Fort Worth — It’s not hard to understand why Laura Eason’s complex, provocative Sex with Strangers has been one of the top ten regional productions since its New York debut in 2014. Not only does it have an intriguing title and minimal cast, the script crackles with energy and bristles with timely questions about love and identity, anonymity and overexposure in the digital age.
In Stage West’s regional debut, the actors share a tense, snappy chemistry, engaging and withdrawing as the relationship between the two writers sparks and deepens. Under the skilled direction of longtime Stage West associate Jim Covault, Dana Schultes turns in an excellent, restrained performance as Olivia Lago, a not-quite-forty-something writer who isn’t so much a has-been as a never-was. Her first novel failed due primarily to a misleading cover—the metaphor of “judging a book by its cover” is appropriate, if not the most subtle—and that failure left Olivia too wounded to be willing to subject herself or her new book to public scrutiny. Enter Ethan Kane (Jake Buchanan in an interestingly opaque performance), a late twentysomething blogger who, despite the financial success of his blog-turned-novel “Sex With Strangers” (followed, naturally, by the equally best-selling “More Sex With Strangers”) about his year-long quest to bed a different girl every week, yearns for literary legitimacy. The two meet at a Michigan B&B with a reputation as the perfect retreat for struggling writers: Olivia, to work on the draft of her latest novel, and Ethan, seemingly to finish his notes on the screenplay based on his book (based on his blog), though his real motivation is gradually revealed as more complicated.
Buchanan does an excellent job of developing real layers to Ethan, a character who, initially, seems like a particularly aggressive specimen of KALE-sweatshirt wearing millennial bro-hood. As he enters Olivia’s Michigan sanctuary, he dominates her space—dumps his bags on the floor, takes off his shoes, demands food from the shared kitchen, and lacks a basic sense of restroom etiquette. Just as Olivia’s dislike for Ethan—along with the audience’s—begins to crystallize, he queries, “Am I seeming like a dick right now?” and we are disarmed. Though the question remains—should we be? Has Ethan sought out Olivia because he admires her work, or does he have more mercenary motivations?
Schultes’ body language, in conjunction with her costuming (by Ryan D. Schaap), captures Olivia’s reticence and her gradual thaw—tightly closed cardigans and crossed arms gradually melt into amusement and attraction as Ethan pushes her buttons and, finally, appeals to her ego. What writer could resist a potential lover who can quote her work at will? But a vague uneasiness remains. What does Ethan really want? The scenario has a hint of horror movie to it—isolated cabin, snowed in, unexpected visitors, no Internet access. This last fact is met with disbelief by the always plugged-in Ethan, in a nice bit of millennial side-eyeing, though he does get his own back later when Olivia hears his claims to be a New York Times best-selling author with disbelief: “Don’t you wish you could look it up?” This uneasiness persists as the two get closer, and as Ethan flatters Olivia’s ego and pushes her to put herself and her work back into the public eye, and as the first act closes, we’re left to wonder whether the two really know each other at all.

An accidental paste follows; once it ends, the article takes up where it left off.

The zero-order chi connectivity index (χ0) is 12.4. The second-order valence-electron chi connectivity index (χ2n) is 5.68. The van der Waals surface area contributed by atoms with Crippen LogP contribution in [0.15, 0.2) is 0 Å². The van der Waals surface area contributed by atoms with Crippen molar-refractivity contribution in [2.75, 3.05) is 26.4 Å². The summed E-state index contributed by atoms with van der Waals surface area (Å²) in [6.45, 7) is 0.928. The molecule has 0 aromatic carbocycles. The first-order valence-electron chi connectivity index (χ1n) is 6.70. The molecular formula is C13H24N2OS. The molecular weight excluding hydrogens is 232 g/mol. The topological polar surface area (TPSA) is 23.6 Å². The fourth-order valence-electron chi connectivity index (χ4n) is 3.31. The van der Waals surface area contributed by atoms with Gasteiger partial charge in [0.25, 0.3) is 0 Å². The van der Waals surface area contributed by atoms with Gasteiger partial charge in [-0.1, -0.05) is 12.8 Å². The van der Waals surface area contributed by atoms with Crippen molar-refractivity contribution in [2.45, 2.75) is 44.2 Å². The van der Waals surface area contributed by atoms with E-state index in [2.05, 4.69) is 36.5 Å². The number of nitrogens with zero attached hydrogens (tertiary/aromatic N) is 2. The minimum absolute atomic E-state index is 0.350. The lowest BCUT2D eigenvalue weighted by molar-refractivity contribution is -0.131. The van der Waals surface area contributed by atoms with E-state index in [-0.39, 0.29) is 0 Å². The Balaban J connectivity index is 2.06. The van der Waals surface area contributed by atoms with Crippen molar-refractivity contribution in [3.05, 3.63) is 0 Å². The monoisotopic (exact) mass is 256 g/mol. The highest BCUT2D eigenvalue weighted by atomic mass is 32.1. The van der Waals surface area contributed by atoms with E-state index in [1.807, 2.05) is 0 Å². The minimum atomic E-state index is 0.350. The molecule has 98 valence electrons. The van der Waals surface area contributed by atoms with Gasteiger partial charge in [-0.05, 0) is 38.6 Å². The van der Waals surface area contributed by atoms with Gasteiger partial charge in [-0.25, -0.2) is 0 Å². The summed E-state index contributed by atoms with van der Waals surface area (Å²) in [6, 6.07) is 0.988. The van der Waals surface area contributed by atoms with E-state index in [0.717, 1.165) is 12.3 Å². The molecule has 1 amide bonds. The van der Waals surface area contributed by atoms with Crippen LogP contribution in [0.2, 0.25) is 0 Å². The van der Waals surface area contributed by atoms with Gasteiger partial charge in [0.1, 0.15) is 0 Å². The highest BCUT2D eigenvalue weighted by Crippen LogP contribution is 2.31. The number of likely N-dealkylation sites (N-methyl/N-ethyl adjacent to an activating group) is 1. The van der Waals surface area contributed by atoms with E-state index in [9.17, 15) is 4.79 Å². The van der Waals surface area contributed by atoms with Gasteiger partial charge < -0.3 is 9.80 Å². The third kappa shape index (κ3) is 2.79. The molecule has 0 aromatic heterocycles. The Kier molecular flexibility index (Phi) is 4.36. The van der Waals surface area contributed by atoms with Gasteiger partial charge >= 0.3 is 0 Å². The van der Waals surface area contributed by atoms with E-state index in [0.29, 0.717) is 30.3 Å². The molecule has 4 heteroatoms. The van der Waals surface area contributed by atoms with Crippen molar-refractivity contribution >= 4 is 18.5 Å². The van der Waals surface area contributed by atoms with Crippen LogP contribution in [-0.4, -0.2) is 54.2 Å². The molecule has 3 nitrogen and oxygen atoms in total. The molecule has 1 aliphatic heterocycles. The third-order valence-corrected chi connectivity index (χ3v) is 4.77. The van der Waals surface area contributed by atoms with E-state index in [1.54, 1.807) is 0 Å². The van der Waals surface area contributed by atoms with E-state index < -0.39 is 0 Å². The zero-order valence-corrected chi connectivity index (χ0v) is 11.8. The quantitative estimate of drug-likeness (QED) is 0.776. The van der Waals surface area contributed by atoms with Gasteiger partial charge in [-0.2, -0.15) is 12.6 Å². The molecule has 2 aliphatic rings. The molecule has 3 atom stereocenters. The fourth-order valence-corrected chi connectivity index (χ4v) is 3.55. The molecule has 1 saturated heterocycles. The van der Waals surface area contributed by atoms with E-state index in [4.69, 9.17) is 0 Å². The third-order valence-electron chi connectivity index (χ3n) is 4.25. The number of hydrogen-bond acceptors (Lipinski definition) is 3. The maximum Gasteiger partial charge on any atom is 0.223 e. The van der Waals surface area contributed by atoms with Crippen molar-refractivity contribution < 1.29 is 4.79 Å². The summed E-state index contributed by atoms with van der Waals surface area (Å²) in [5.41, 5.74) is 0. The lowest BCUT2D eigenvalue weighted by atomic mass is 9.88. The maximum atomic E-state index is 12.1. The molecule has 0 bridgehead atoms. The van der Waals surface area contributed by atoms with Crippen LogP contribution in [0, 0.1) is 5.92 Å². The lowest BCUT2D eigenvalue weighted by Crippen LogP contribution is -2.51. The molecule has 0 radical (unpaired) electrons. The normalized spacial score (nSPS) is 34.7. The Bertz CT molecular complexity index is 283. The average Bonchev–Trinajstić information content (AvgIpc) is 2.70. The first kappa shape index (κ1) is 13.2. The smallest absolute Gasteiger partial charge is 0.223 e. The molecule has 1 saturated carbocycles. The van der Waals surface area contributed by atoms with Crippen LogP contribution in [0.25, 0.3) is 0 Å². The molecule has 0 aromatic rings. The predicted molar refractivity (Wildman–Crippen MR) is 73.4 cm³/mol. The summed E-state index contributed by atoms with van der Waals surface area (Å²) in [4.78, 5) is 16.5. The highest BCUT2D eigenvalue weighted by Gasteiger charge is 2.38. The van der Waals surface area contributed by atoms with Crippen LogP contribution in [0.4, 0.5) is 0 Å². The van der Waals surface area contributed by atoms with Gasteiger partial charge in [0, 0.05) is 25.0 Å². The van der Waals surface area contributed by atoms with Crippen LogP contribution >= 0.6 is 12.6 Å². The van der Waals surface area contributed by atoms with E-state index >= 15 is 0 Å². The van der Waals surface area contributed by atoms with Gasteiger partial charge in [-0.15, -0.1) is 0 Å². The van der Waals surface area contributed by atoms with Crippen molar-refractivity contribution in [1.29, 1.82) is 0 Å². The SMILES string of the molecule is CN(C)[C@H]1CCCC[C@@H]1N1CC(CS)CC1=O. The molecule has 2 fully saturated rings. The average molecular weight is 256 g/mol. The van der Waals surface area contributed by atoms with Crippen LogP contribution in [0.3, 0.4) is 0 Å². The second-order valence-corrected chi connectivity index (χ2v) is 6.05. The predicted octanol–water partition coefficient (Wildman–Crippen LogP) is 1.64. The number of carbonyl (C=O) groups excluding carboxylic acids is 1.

We follow Olivia and Ethan from Michigan to Chicago, where they try to make their unlikely relationship work amidst shifts in power dynamics, as Olivia’s career begins to take off and Ethan’s stalls, both parties’ increased digital presence, and betrayals both personal and professional. It’s in the second act that Buchanan really shines. Although it appears that Ethan himself doesn’t entirely know why he wants to be with Olivia—professional admiration? Mommy issues? A stepping stone into legitimacy? Real love?—by the end, with all pretenses cast aside, their emotional connection is real, painfully so by the time the two part. The play exits with unanswered questions, leaving the audience in the same position as the characters: uncertain, but hopeful.
Kevin Brown’s set design is excellent, from the wood-paneled Michigan B&B full of second-hand furniture and Hudson Valley school knockoff paintings, to Olivia’s sleeker, blues-and-creams apartment in Chicago, while the well-conceived costuming plays a large part in establishing the characters. Olivia’s neutral cardigans and sweatpants give way to more sophisticated fare, culminating in a knockout dress by the final scene, while Ethan’s ripped jeans and hipster sweatshirts are as aggressively “cool” as the put-on persona he dons as his blogger alter-ego “Ethan Strange” of the weekly sexcapades. The music interludes between scene changes are somewhat generically “sexy,” but not jarringly so.
All in all, this production is an excellent melding of a sharp script, accomplished direction, and a talented cast. You may leave with questions—and so you should— but you definitely won’t leave unsatisfied.